From Mounted Patrol to the Special Olympic World Games of 2015, Simba’s owner Candice Camacho describes him as the “gift that keeps on giving.”
Simba’s Service – By Subscriber/Contributor Candice Camacho
“I’m thrilled that Equine Addiction Inc. took an interest in my Simba. It means so much to me and it’s an honor to share my story about my beloved equine Simba. Simba became mine a little over seven years ago when he needed a home. He was scheduled to go to auction, but his owner brought him down from a farm where he had been living for over a year. He had been put out to pasture because a vet said he’d never be ridden again. I had known Simba and I knew he was a great horse, so his supposed “ringbone” didn’t bother me. I had a vet check and he was good to go, no evidence of ringbone. Fast forward to 2015 and Simba reinvented himself as a volunteer with the El Monte Mounted Police and LA County Whittier Narrows Mounted Assistance Unit. He has since served in Color Guards, parades, patrols, horse expos and has been carrying riders of all ages on trail rides. He is a medium sized sorrel QH approximately 29-31 yrs. old, if based upon his age at purchase, he would be 31.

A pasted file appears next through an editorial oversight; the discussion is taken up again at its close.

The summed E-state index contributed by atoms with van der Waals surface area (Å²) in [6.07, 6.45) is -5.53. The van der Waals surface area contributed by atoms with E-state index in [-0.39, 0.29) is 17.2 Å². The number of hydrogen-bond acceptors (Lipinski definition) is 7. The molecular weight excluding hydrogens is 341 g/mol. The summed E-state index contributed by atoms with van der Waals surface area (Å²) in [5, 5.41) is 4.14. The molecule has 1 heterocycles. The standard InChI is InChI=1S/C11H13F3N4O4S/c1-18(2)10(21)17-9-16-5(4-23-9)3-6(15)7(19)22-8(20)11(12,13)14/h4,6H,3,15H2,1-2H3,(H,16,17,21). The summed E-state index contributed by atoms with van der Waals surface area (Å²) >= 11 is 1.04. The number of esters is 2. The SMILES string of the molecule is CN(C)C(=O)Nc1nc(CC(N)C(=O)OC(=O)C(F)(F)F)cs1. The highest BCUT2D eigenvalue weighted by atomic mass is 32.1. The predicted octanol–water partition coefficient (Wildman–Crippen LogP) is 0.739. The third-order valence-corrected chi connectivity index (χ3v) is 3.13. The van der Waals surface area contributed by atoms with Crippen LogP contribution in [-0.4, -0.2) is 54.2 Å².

When the call came for volunteers for the Special Olympics, 2015 World Games, I knew without a doubt that Simba could do the job. He was assessed by the therapy riding group that was in charge of the equestrian events for the Games. Simba was selected and off to the Games we went. He was the oldest horse competing and helped his riders from Kazakhstan and Uruguay win two silver medals, two bronze medals and two ribbons. This was his first horse show and competing under the huge Equidome was not in his comfort zone, but being the brave horse he is, he competed with grace and elegance.
He competed in all four equestrian events, English Equitation, Dressage, Trail Class and the Team Relay. We bonded ever so closely over the nine days spent at the Olympics. The entire event was incredible. Simply watching those athletes ride horses they had not known and with very little training on those horses, and then compete on them was inspiring, sheer bravery and trust beyond words. Simba was a gift to me that keeps on giving.
As you know the entire process of selecting horses for these athletes was a challenge to say the least. Everyone wanted medium sized quarter horses, but the horses had to be safe and matched with the athletes’ riding ability, size and weight. Some riders only competed at the walk or with a lead line and others at the walk, trot or canter. In all, over 85 horses participated competing with 121 riders from 35 countries.”